The Client’s Best Interest

A dad called our gym to ask about our remote training services. He was uncomfortable with the idea of his teenaged son executing complex training material outside of the supervision of a qualified coach.

I get it, I said. Certain loaded movements in the gym can be especially dangerous if executed improperly.

We can design responsible training material that doesn’t put him at risk, I explained. I also told him we’d be available for trouble-shooting via email, or to take the occasional phone call. We could do this, and he was beginning to buy in.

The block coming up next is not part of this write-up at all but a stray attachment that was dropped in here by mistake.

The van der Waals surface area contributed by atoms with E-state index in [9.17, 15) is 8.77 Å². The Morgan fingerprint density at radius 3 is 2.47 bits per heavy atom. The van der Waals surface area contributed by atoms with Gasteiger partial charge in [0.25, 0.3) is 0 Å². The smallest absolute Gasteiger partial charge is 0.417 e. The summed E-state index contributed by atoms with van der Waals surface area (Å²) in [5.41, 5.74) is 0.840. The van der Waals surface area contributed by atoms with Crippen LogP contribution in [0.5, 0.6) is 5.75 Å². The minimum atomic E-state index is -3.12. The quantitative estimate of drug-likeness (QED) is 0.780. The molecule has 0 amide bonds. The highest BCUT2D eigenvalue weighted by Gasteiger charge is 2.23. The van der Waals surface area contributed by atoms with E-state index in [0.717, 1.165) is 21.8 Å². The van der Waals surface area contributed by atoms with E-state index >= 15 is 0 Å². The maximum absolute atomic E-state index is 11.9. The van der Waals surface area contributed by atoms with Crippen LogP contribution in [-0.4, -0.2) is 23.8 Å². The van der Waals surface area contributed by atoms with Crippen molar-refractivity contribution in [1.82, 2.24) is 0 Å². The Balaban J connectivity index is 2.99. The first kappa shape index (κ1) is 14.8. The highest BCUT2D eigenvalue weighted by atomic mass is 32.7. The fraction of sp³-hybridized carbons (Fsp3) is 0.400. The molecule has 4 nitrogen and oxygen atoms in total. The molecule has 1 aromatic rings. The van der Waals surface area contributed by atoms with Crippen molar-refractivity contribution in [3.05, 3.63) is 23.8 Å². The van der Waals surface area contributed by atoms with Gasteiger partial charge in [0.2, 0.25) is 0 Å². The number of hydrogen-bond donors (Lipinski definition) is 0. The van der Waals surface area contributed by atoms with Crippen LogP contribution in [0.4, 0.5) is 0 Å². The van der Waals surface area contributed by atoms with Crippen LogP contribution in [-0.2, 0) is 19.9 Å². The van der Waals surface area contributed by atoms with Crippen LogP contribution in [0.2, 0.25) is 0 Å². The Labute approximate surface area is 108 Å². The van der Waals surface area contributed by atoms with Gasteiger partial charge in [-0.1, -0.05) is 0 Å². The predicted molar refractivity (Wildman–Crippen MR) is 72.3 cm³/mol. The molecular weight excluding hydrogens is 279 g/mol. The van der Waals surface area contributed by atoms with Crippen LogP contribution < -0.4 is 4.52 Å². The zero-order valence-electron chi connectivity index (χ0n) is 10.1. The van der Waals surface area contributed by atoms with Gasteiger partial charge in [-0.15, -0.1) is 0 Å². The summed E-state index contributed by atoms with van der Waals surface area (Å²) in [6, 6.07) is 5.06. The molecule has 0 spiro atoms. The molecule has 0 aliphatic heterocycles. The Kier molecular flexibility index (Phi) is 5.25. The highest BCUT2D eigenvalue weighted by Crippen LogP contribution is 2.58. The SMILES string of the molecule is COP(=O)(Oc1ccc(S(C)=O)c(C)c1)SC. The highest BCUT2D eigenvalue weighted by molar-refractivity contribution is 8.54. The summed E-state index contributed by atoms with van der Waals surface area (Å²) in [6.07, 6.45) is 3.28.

Let’s do it, he said.

And then I asked him about his son’s gym access at home, and where they are located…

I have a former intern who owns a great gym out that way, I thought to myself.

And just like that, I deflected his business. His son would have done just fine following our training material remotely, but I knew he’d do better under the right kind of in-person supervision.

I can stress about the thousands of dollars of potential lifetime value that client might have generated for us, or I can take comfort in knowing that the best interest of the athlete was put in front of revenue. 

I choose the latter. 


PS: Here are four ways to get more BFU in your life:

  • Learn more about our coaching group The Unicorn Society HERE.
  • Subscribe to our Business for Unicorns podcast  HERE. 
  • Subscribe to Mark’s YouTube channel HERE
  • Pick up a copy of Mark’s book HERE.